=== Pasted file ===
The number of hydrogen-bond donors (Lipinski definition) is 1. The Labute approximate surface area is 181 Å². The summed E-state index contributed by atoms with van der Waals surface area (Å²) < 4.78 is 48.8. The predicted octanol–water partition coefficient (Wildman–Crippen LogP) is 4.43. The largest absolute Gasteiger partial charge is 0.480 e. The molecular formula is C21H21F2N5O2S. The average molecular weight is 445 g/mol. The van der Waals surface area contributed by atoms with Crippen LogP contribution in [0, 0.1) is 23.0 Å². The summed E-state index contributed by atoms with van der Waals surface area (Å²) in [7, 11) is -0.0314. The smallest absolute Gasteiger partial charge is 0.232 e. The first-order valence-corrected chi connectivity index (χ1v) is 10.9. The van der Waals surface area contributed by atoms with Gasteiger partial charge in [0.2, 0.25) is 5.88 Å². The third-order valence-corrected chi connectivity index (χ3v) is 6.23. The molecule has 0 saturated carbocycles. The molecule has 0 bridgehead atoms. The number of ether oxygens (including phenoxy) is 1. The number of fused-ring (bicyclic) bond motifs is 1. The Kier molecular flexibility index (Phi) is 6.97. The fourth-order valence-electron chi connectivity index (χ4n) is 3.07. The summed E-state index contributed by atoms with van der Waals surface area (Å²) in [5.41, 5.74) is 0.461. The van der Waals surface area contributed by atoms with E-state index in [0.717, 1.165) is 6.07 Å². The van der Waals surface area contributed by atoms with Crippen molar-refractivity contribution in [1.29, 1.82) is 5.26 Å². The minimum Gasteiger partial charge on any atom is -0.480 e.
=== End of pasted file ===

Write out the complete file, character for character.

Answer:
The number of hydrogen-bond donors (Lipinski definition) is 1. The Labute approximate surface area is 181 Å². The summed E-state index contributed by atoms with van der Waals surface area (Å²) < 4.78 is 48.8. The predicted octanol–water partition coefficient (Wildman–Crippen LogP) is 4.43. The largest absolute Gasteiger partial charge is 0.480 e. The molecular formula is C21H21F2N5O2S. The average molecular weight is 445 g/mol. The van der Waals surface area contributed by atoms with Crippen LogP contribution in [0, 0.1) is 23.0 Å². The summed E-state index contributed by atoms with van der Waals surface area (Å²) in [7, 11) is -0.0314. The smallest absolute Gasteiger partial charge is 0.232 e. The first-order valence-corrected chi connectivity index (χ1v) is 10.9. The van der Waals surface area contributed by atoms with Gasteiger partial charge in [0.2, 0.25) is 5.88 Å². The third-order valence-corrected chi connectivity index (χ3v) is 6.23. The molecule has 0 saturated carbocycles. The molecule has 0 bridgehead atoms. The number of ether oxygens (including phenoxy) is 1. The number of fused-ring (bicyclic) bond motifs is 1. The Kier molecular flexibility index (Phi) is 6.97. The fourth-order valence-electron chi connectivity index (χ4n) is 3.07. The summed E-state index contributed by atoms with van der Waals surface area (Å²) in [5.41, 5.74) is 0.461. The van der Waals surface area contributed by atoms with E-state index in [0.717, 1.165) is 6.07 Å². The van der Waals surface area contributed by atoms with Crippen molar-refractivity contribution in [1.29, 1.82) is 5.26 Å². The minimum Gasteiger partial charge on any atom is -0.480 e.